Rinsho Shinkeigaku (Clinical Neurology)

Case Report

An anti-RNP antibody-positive case of aseptic meningitis induced by non-steroidal anti-inflammatory drugs in a young woman

Taro Matsui, M.D.1), Keiichi Nakagawa, M.D.1), Keishi Yamazaki, M.D.1), Taishi Wada, M.D.1), Masato Kadoya, M.D.1) and Kenichi Kaida, M.D., Ph.D.1)

1)Department of Neurology, Anti-aging and Vascular Medicine, National Defense Medical College

A 19-year-old woman developed high fever, headache, and nausea after taking Loxoprofen for pharyngitis, followed by disturbed consciousness and nuchal stiffness. The patient and her mother had a history of Raynaud's phenomenon. Cerebrospinal fluid (CSF) examination indicated a diagnosis of aseptic meningitis and revealed high levels of Q albumin and IgG index. Anti-RNP antibodies were positive in serum and CSF. Her symptoms disappeared immediately after cessation of Loxoprofen and a drug lymphocyte stimulation test was negative, confirming a diagnosis of non-steroidal anti-inflammatory drugs (NSAIDs)-induced aseptic meningitis. It should be kept in mind that an immune abnormality such as serum and CSF anti-RNP antibodies may play a role in development of NSAIDs-induced aseptic meningitis. A history of usage of NSAIDs and a thorough examination of collagen diseases are useful for identification of the origin of aseptic meningitis in a young woman.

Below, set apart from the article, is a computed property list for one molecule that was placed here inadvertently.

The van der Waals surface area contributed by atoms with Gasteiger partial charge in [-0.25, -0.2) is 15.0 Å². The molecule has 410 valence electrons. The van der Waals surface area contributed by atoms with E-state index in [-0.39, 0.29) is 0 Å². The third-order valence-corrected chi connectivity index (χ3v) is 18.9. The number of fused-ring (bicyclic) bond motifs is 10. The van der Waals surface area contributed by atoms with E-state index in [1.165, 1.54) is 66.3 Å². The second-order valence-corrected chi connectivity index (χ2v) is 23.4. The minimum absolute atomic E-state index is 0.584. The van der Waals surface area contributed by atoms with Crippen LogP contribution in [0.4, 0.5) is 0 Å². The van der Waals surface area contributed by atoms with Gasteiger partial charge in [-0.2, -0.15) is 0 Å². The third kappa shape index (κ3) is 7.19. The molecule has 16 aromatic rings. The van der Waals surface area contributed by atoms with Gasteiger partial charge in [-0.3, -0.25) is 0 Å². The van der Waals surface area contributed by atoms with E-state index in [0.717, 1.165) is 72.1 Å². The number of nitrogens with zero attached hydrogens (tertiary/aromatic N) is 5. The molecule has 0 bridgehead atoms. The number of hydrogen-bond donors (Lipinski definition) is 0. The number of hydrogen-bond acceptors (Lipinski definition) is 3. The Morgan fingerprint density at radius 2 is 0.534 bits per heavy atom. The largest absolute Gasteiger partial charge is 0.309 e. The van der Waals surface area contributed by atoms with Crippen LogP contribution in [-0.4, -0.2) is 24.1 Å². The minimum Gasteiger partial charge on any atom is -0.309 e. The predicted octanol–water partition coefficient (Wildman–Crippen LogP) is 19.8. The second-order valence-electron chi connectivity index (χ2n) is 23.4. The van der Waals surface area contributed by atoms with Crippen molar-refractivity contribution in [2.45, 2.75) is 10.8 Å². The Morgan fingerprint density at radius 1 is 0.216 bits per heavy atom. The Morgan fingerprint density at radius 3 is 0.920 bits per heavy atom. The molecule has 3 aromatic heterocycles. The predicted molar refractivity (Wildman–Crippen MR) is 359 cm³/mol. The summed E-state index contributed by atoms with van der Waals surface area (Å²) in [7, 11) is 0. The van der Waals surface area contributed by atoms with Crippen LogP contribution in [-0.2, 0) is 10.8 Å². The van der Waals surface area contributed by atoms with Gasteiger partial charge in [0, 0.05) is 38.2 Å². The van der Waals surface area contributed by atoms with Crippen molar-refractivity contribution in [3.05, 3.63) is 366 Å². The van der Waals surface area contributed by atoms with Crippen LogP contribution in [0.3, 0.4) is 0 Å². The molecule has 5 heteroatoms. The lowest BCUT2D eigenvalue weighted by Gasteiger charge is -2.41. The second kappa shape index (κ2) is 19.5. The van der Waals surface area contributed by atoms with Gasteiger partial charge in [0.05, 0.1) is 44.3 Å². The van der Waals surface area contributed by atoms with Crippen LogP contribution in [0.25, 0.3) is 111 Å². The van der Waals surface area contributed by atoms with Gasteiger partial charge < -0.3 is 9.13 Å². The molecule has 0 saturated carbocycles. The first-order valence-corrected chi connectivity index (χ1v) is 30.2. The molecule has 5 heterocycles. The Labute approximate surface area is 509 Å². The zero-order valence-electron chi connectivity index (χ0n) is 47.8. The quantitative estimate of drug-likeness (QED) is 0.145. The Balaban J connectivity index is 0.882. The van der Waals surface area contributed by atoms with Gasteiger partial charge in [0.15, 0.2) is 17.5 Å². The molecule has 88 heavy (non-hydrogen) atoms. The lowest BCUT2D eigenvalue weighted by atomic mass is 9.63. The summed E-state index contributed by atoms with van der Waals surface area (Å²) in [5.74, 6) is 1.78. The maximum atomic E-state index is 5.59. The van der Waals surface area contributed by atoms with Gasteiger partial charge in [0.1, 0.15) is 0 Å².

Full Text of this Article in Japanese PDF (434K)

(CLINICA NEUROL, 58: 25|29, 2018)
key words: aseptic meningitis, anti-RNP antibody, Loxoprofen, non-steroidal anti-inflammatory drugs (NSAIDs), collagen disease

(Received: 7-Aug-17)